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April 02, 2005

NY Times talking out of both sides of its A Section
Posted by Suzanne Nossel

Sorry to carp, but just a quick addendum (and thank you, Matthew Yglesias, for caring):  This morning's Times has the "Mugabe's Party Wins" headline on its front page.  The jump is even worse, headlined:  "Mugabe's Party Routs the Opposition." (of note, the word rout has a wide array of definitions including "to bellow" and "to drive out", but its pretty clear the one intended here is "to defeat decisively or disastrously)  But the story goes on to cite not just the irregularities of the last few weeks, but "five years of srong-arm rule that . . . had conditioned voters to fear government retailiation if they supported the opposition."   

On page A14 there's an editorial stating that "No one believed Mr. Mugabe's claim that these elections would be democratic, except maybe his chief apologist, Thabo Mbeki."  The op-ed page has powerful piece by Nicholas Kristof on a similar theme.

I am a firm believer in the separation of editorial and news but someone's got to talk to the headline writers here. 


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I discussed the subject of the Zimbabwe elections on my own blog earlier in the week. For all intents and purposes, Mugabe's victory was a "rout". As I pointed out, he only needed to win 70 seats for his ZANU-PF party to achieve a two-thirds super-majority in parliament. He has officially won 74 seats as of this posting.

The significance of this super-majority is that Robert Mugabe can now have parliament rubber-stamp any changes to the Constitution of Zimbabwe that he wishes to make. The first change he is expected to make is to strike the language requiring new elections upon death or retirement of a President, while adding language allowing parliament to appoint a Prime Minister to succeed a President that leaves office early for any reason. This solidifies ZANU-PF rule.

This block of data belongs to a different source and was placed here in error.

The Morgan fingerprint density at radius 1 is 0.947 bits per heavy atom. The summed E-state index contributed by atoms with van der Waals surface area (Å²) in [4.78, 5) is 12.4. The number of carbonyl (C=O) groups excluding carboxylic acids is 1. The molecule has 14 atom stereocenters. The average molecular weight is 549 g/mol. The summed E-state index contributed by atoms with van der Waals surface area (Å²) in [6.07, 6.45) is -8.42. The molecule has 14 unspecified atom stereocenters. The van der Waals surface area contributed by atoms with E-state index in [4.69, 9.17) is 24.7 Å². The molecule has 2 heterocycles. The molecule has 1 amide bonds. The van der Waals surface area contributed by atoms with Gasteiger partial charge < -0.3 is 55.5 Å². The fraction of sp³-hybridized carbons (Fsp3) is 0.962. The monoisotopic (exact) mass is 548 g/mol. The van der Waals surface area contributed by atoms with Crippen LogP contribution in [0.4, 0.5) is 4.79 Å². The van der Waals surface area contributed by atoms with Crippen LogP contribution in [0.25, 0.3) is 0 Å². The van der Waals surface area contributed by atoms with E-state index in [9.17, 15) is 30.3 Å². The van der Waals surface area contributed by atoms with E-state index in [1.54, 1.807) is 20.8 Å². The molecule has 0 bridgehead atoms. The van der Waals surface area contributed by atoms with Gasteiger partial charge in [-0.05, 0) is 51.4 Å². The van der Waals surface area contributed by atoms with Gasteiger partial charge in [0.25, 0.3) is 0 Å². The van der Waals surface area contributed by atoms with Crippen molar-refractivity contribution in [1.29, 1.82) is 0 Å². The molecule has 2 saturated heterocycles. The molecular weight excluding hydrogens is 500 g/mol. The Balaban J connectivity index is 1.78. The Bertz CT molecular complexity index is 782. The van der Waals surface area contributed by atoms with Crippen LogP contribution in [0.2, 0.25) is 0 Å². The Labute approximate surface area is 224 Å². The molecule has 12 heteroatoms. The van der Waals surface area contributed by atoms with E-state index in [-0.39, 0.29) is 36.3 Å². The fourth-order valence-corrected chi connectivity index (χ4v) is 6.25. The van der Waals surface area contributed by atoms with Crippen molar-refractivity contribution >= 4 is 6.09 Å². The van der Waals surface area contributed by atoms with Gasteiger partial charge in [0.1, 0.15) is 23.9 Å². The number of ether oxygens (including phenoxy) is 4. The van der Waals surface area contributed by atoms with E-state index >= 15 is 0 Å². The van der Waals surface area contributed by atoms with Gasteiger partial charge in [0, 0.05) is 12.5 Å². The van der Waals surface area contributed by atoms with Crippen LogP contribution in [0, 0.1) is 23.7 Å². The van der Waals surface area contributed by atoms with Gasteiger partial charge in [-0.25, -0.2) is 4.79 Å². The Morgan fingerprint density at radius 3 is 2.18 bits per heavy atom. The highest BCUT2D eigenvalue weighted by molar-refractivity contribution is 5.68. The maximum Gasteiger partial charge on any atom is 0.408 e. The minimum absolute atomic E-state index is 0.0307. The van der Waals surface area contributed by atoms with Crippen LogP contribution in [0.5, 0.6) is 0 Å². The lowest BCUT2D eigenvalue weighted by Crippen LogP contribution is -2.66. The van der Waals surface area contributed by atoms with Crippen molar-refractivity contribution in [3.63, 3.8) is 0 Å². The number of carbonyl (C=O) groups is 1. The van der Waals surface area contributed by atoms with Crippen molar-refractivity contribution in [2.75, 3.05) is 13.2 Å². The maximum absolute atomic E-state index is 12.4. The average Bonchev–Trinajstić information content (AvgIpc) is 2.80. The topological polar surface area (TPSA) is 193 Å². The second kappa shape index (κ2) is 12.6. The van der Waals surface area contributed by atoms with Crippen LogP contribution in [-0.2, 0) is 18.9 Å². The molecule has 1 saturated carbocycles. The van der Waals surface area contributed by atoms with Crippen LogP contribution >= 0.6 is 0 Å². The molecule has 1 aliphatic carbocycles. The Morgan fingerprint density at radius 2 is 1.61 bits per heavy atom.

Folks, we are witnessing the descent of nation into stalinism, before our very eyes.

Suzanne, you're spot-on -- I thought the same thing after I clicked through the NYT homepage to Kristof's editorial. I just sent Kristof an e-mail in roughly the same vein, and I'll let you know if he has anything to say.

And VD, I don't think Suzanne's trying to say that the official results are anything but a "rout," she's trying to say that we should be questioning the official results, not endorsing them with unquestioning headlines.

Fridays (4/1/05)Times schizophrenis is closer to home: Front page articles by Todd S. Purdum, Scott Shane and David E. Sanger on the Intelligence Report take it very seriously. They discuss some of the reports limitations as being due to limitations in the Commissions authorization, not to failures of the Commission itself.

But the editorial on the report is titled "A Profile in Timidity" and begins:

"The president's commission on intelligence gathering could have saved the country a lot of time, and considerable paper, by not publishing its report yesterday and just e-mailing everyone the Web addresses for the searching studies already done by the 9/11 commission and the Senate Intelligence Committee. After more than a year's dithering, the panel produced some 600 pages of conventional wisdom about the intelligence failures before the war with Iraq, along with a big dose of political spin that pleased the White House but provided little enlightenment for the public."

OK, a legitimate separation of editorializing and reporting.

But the headline over the articles on the front page gives the impression this was a serious effort, driven by Bush himself, to solve our intelligence problems:

"Bush Panel Finds Big Flaws Remain in U.S. Spy Efforts"

As you say, the Times needs to do a better job of training headline writers.

Further, I am bothered by deficiencies in that third leg the news: analysis. Reporting he says, she says is fine, editorializin is fine. But in a great paper like the Times, there should be some analysis of the news should enable us to who or what is behind the hes and shes, and provide the basis for the editorial opinions. It looks like the Senate isnt going to pursue how the intelligence was spun and the implications for national policy and how it is made. It would be nice if the Times did it. Not as dramatic as the Pentagon Papers or Deep Throat, but perhaps just as important.

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